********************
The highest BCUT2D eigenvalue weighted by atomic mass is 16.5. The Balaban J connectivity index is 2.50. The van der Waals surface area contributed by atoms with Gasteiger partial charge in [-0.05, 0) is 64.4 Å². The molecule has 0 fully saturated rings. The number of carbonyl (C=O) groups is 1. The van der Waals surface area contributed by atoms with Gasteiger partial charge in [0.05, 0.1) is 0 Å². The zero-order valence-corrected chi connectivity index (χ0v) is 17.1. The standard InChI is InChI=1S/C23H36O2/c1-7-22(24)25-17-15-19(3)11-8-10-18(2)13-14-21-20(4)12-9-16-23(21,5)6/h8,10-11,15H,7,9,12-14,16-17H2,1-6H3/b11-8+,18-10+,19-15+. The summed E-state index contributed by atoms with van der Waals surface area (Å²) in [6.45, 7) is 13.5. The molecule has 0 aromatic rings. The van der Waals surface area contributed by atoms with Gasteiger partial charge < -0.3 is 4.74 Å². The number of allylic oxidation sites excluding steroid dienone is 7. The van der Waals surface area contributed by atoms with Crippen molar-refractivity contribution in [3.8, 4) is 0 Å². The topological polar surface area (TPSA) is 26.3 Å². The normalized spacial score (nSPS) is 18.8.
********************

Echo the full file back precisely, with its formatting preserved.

The highest BCUT2D eigenvalue weighted by atomic mass is 16.5. The Balaban J connectivity index is 2.50. The van der Waals surface area contributed by atoms with Gasteiger partial charge in [-0.05, 0) is 64.4 Å². The molecule has 0 fully saturated rings. The number of carbonyl (C=O) groups is 1. The van der Waals surface area contributed by atoms with Gasteiger partial charge in [0.05, 0.1) is 0 Å². The zero-order valence-corrected chi connectivity index (χ0v) is 17.1. The standard InChI is InChI=1S/C23H36O2/c1-7-22(24)25-17-15-19(3)11-8-10-18(2)13-14-21-20(4)12-9-16-23(21,5)6/h8,10-11,15H,7,9,12-14,16-17H2,1-6H3/b11-8+,18-10+,19-15+. The summed E-state index contributed by atoms with van der Waals surface area (Å²) in [6.45, 7) is 13.5. The molecule has 0 aromatic rings. The van der Waals surface area contributed by atoms with Gasteiger partial charge < -0.3 is 4.74 Å². The number of allylic oxidation sites excluding steroid dienone is 7. The van der Waals surface area contributed by atoms with Crippen molar-refractivity contribution in [3.8, 4) is 0 Å². The topological polar surface area (TPSA) is 26.3 Å². The normalized spacial score (nSPS) is 18.8.